The FHA guidelines under which mortgage lenders and brokers are operating today were modified to crack down on the “wrong-doers” who, in the past have violated one or more of the old guidelines; and although this is a step in the right direction by the FHA, some of the changes seem as if they would have a reverse affect on the mortgage market. For example, some of the assistant features which existed for down payment and closing costs have been modified under the new FHA guidelines. An example of this is reduction in the “seller concession” from 6% to 3% and the lifespan of an appraisal is now 4 months, reduced from 6 months.

Strangely enough, the program that does more to protect a new homeowner more than any other have received less attention in the way of support and funding by lenders and investors. Almost every aspect of the 203k rehabilitation mortgage can be thought of as protecting the home buyer; from the licensed, insured, and work history documentation requirement of the general contractor, to the hud consultant supervision of the work and waiver of monthly payments for an uninhabitable house, plus so many other built-in protections for the home buyer who would have less maintenance and repair cost to worry about after making the purchase, thereby reserving more money to be applied to home loan payments.

The general consensus of industry professionals is that the 203k program involves too much work so nobody wants to deal with it. When I have had the opportunity to direct my questions to an authority on the subject I asked if FHA would consider bringing back the “Escrow commitment procedure” as one way of increasing homeownership by reintroducing “qualified and responsible” non-profit organizations as community-based entities that are capable of sound counseling of would-be home buyers in many low-to-moderate income communities throughout the country.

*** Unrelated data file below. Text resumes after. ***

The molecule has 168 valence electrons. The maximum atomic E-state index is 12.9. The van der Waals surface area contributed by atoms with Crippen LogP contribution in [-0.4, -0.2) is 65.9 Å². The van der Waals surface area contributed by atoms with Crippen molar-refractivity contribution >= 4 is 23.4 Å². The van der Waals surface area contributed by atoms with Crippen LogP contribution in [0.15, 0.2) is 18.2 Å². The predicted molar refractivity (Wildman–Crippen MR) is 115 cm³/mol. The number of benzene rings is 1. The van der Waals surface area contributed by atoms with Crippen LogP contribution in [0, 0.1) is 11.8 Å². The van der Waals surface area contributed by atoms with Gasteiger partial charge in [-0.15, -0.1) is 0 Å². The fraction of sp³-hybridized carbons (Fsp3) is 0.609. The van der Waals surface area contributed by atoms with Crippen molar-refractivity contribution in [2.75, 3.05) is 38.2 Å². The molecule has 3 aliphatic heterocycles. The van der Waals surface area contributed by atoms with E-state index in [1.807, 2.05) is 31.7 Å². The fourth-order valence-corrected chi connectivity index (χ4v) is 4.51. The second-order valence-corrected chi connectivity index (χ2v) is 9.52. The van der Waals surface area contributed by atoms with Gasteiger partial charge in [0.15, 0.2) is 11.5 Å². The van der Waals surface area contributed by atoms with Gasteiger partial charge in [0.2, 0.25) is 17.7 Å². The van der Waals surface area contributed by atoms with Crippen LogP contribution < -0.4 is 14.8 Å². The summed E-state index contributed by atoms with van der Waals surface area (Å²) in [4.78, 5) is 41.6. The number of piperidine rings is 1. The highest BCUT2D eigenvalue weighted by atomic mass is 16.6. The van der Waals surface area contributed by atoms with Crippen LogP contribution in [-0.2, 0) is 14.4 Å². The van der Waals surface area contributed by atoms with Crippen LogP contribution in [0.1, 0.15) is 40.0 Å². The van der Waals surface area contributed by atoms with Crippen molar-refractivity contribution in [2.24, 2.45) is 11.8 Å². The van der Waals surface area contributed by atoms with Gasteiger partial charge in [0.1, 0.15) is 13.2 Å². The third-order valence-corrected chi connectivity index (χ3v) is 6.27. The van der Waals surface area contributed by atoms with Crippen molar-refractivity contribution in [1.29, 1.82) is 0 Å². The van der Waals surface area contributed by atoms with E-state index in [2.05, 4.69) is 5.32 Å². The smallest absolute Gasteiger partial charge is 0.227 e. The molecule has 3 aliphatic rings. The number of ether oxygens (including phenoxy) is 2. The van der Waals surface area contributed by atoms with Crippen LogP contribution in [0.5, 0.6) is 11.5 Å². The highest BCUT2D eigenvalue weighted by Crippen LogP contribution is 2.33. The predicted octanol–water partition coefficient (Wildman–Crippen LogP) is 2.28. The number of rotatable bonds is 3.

The reliance on qualified non-profit agencies to perform ongoing counseling to homeowners in jeopardy of losing their homes has been in place for over two decades, and it seems to me that the reliance on these organizations ought to be prior to homeownership, not after the home is purchased and the problems are real. The point is that if these agencies are expected to solve problems after the problems have occured, then why not utilize their services to help in reintroducing the procedure I spoke of earlier?

Realizing that several elements of the economy must be working relatively well in order for the mortgage industry to return to acceptable form, I would really like to see more of an effort made to promote and fund the 203k program so that the protections afforded new buyers and the money-saving procedures featured in the program can be available to offset some of the increased costs associated with the program under these new set of rules and guidelines.

Processing of the Mortgage Loan Application